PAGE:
102

Sen. Devlin

Concludes with giving reasons for choosing this year to oppose the double majority. It goes against everything this nation stands for, including self-determination. It gives more weight to those who don’t vote than to those who do. Quotes from Gettysburg Address: “…government of the people, by the people and for the people shall not parish from this earth.” Concludes, “Lincoln would tell you a double majority has no permanent place in our Constitution.”

 

142

Rep. Dave Hunt

Testifies in favor of SJR 14. See written testimony paraphrased (EXHIBIT 4). The double majority affirms that non-voters have more power than those who choose to vote. In the past there were as many as eight elections per year. It was a situation where a double majority could be justified, but that situation has clearly changed. There are fewer elections per year and people are made aware of them.

 

196

Rep. Hunt

The tragedy is, school districts, cities and community colleges have been unable to implement measures despite the overwhelming approval by voters. The core issue is, no one should be awarded for not participating in an election. SJR 14 reaffirms Democracy over apathy.

 

218

Chair Deckert

Asks for clarification on how many elections are currently being held per two-year period.

 

227

Sen. Devlin

Responds, about three. The only exception would be emergencies where someone on a board had to be replaced and a special election was called.

 

275

Kappy Eaton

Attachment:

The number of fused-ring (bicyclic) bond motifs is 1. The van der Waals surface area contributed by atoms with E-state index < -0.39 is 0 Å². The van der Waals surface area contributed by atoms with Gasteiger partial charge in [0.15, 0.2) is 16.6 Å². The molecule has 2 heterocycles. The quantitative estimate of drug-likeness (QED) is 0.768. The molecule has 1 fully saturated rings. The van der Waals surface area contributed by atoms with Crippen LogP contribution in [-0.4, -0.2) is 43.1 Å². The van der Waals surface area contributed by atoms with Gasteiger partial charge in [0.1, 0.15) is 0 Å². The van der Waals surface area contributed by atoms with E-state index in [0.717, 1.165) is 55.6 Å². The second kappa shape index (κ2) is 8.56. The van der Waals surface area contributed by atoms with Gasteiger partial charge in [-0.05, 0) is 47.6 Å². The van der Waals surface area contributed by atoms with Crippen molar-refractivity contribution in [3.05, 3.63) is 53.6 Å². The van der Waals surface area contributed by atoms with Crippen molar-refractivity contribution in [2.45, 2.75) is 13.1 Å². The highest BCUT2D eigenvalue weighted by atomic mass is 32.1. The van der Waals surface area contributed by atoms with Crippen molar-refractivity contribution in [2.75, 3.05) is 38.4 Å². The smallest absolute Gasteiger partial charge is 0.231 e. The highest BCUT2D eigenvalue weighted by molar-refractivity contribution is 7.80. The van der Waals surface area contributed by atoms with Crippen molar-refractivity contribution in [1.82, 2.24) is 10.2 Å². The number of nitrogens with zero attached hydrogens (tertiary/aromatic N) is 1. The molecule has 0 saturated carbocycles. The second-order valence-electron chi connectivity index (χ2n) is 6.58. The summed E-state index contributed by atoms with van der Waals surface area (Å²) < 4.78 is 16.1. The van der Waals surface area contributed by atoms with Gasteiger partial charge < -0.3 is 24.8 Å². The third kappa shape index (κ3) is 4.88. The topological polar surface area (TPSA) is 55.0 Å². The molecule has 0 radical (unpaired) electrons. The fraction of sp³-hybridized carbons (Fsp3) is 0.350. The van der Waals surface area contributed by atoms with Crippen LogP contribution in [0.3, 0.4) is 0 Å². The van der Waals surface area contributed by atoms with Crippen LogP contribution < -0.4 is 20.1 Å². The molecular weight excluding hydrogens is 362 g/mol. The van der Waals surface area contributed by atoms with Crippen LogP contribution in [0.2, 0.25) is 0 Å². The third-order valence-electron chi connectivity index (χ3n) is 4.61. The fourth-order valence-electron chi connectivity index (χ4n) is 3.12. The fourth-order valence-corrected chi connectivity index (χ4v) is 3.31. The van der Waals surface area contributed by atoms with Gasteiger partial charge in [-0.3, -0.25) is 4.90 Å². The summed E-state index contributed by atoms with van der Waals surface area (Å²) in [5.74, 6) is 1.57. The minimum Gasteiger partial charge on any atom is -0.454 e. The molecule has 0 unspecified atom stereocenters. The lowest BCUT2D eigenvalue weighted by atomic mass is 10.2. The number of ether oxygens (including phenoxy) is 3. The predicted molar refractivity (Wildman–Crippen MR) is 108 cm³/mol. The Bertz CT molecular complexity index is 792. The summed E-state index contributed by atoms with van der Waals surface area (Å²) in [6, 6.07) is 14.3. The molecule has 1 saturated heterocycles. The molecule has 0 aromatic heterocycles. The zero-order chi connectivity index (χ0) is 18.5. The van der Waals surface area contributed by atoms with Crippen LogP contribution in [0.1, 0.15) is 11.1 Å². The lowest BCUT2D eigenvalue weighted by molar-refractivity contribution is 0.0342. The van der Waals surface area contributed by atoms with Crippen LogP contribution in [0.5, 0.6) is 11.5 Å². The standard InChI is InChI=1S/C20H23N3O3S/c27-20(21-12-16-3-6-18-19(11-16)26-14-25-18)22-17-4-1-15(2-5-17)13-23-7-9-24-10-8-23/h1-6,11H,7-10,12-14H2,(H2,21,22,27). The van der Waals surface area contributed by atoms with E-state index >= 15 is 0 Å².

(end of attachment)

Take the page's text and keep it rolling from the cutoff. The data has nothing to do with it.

Testifies in support of SJR 14. See written testimony (EXHIBIT 5). A healthy Democracy requires the opportunity for everyone to vote, as well as ensuring that every vote counts. The current super majority system has thwarted the will of the voter and is undemocratic. Urges the committee to move this bill forward.

 

307

David Barenberg

Introduces Corvallis Mayor Helen Berg, president of League of Oregon Cities.

 

322

Helen Berg

Testifies in favor of SJR 14. See Local Property Tax Election Study (EXHIBIT 6). Two-thirds of Oregonians live in cities, and the League is concerned about their ability to fund programs. Gives a brief history of the double majority. Oregon voters approved the double majority in 1996 with a 52% “yes” vote. It applies only to local government property tax measures and not to state tax increases. The double majority was not the main portion of that bill.

 

353

Berg

Prior to mail-in voting, there was the “sneaky election” perception – March and September ballots when fewer voters chose to go to the polls. This isn’t an issue anymore. League of Oregon Cities staff researched whether non-votes really made the difference in local elections. The study found that the double majority contradicts the one person/one vote principle of Democracy.